In [1, 2, 3], we have showed that the nonadaptive method by Anderson can be efficiently implemented in a high-level language on scalable parallel architectures, such as CM Fortran. We simulated particle systems with up to 100 million particles on CM-5/5E systems, and achieved performance comparable to the best massage-passing implementations of hierarchical methods. The code was listed as an ``impressive entry'' in the 1994 Gordon Bell Competition, and was the only entry ever entirely written in a high-level language but competing for the raw performance category.
One difficulty with parallel implementations of the adaptive O(N) methods are their complex (highly) nonuniform computational structure, a difficulty that is further aggravated if a low-level programming paradigm, such as message-passing, is used. But, the highly nonuniform computational structure also represents a serious challenge for data-parallel programming with, in its pure form, a single-threaded execution model. Efficiency in resource utilization dictates that an adaptive method is used for simulations of particle systems with (highly) nonuniform particle distributions. For very large particle systems, the O(N) methods are advantageous in arithmetic complexity compared to the Barnes-Hut O(N\log N) method.
We have recently successfully formulated the adaptive Anderson's method entirely in HPF . The key observation is that the computations are dominated by operations on four kinds of interaction lists associated with either every leaf-level subdomain or every subdomain in the hierarchy of subdomains. For each such subdomain, the number of interactive subdomains of each kind of list, and therefore the amount of computation and communication differs from that of the others. But, this kind of uniformity is relatively small in the sense that the unit computation is the same and only the number of units per subdomain differs from each other. This level of nonuniformity is suitably expressed using independent do-loop or the extrinsic procedures supported in HPF which provides a mechanism for multiple threads of control. The fetching of the interactive subdomains is performed entirely in HPF as array indirect addressing and therefore avoid the lower-level message-passing programming, and extrinsic procedures will only be invoked for the nonuniform computations per subdomain (and consequently per processor.)
Many challenging problems remain in order to complete our data-parallel formulation of the adaptive methods:
The geometric partitioning algorithm (GEO) due to Miller, Teng, Thurston and Vavasis yields provably good partitionings. We have developed a data-parallel formulation of GEO in HPF . We are also working on new partitioning algorithms.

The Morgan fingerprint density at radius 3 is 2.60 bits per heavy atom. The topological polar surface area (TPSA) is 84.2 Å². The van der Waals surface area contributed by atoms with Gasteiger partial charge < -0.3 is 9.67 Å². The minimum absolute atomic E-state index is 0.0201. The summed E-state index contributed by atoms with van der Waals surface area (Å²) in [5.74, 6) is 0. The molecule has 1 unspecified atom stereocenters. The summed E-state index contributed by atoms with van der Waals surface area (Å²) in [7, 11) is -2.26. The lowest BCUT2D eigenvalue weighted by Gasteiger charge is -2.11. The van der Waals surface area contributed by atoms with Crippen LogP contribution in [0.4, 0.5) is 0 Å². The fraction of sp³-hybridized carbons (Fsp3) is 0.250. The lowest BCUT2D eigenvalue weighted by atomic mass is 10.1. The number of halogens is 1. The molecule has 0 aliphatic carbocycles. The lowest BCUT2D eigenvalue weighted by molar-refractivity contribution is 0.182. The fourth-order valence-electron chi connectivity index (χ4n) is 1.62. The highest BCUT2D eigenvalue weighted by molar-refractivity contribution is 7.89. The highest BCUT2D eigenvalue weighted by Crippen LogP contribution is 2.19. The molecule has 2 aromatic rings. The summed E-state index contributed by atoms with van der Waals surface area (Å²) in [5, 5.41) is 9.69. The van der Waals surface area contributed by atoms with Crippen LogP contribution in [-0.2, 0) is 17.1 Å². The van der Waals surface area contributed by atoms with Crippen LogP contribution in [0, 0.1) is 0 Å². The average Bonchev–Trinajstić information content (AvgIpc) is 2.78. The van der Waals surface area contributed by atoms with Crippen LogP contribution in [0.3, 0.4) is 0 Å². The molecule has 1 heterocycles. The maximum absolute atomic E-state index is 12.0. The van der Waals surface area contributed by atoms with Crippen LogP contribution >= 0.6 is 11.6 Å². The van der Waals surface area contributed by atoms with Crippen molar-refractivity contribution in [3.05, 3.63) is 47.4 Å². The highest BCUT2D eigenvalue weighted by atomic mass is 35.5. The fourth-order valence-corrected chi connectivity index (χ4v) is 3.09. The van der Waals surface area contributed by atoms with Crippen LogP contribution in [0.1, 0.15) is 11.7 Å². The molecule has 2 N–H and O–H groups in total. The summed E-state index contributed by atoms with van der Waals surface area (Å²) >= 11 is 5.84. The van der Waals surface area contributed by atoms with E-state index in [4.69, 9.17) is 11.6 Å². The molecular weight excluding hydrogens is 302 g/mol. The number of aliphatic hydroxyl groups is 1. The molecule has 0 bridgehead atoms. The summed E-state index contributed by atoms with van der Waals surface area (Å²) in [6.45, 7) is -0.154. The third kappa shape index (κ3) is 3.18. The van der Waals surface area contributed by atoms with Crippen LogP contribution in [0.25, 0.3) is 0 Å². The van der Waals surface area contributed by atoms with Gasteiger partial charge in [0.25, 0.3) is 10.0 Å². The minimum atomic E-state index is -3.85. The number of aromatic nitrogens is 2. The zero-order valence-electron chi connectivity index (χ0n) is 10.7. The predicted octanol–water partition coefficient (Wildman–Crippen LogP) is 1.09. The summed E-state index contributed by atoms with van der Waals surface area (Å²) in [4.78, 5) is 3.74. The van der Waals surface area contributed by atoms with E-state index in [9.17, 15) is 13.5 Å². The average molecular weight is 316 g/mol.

The Recursive Spectral Bisection (RSB) method is another heuristic graph partitioning method that has had significant success in partitioning unstructured meshes. The quality of the partitions offered by RSB has recently been proven. A previous data-parallel implementation did not incorporate edge weights. We are interested in developing a data-parallel implementation of the RSB method that accounts for node and edge weights and to perform a comprehensive study of the various partitioning schemes as integrated in our data-parallel adaptive N-body solver.
The hierarchical methods are approximation methods; increased accuracy can be obtained at increased computational expense. However, good estimates that can be used to determine a-priori the number of terms required in the expansions (and the integration order for Anderson's method) for a given accuracy for a given particle distribution are still missing for the O(N) methods, with the exception of recent analysis Salmon and Warren for their modification of the Barnes-Hut method. This lack of accurate error analysis is one of the factors limiting the acceptance of these methods.
We have studied empirically the accuracy-cost tradeoffs of Anderson's method [5, 6]. The various parameters that control the degree of approximation of the computational elements and the separateness of interacting computational elements govern both the arithmetic complexity and the accuracy of the method. Our experiment shows that for a given error requirement, using a near-field containing only nearest neighbor boxes and a hierarchy depth that minimizes the number of arithmetic operations, minimizes the total number of arithmetic operations.
With respect to the arithmetic complexity, Anderson's method employs a set of integration formulas with integration orders up to fourteen that are provably efficient in their use of the integration points. For very high accuracy, efficient formulas remain to be worked out. Hrycak and Rokhlin recently developed new basic functions much more efficient than multipole expansions. Different O(N) methods differ only in the computational elements used, and both the accuracy and the arithmetic complexity depend on the basis functions used in the computational elements. The accuracy-cost tradeoffs among the various methods need to be studied in order to determine the most efficient method.
Another critical issue to the acceptance of the hierarchical methods for N-body simulations in applications such as molecular dynamics is their ability to handle other than free-space boundary conditions. Greengard and Rokhlin have shown how to include periodic boundary conditions in the Greengard-Rokhlin method. Extending Anderson's method to handle periodic and other more complicated boundary conditions is highly important for its acceptance in practice.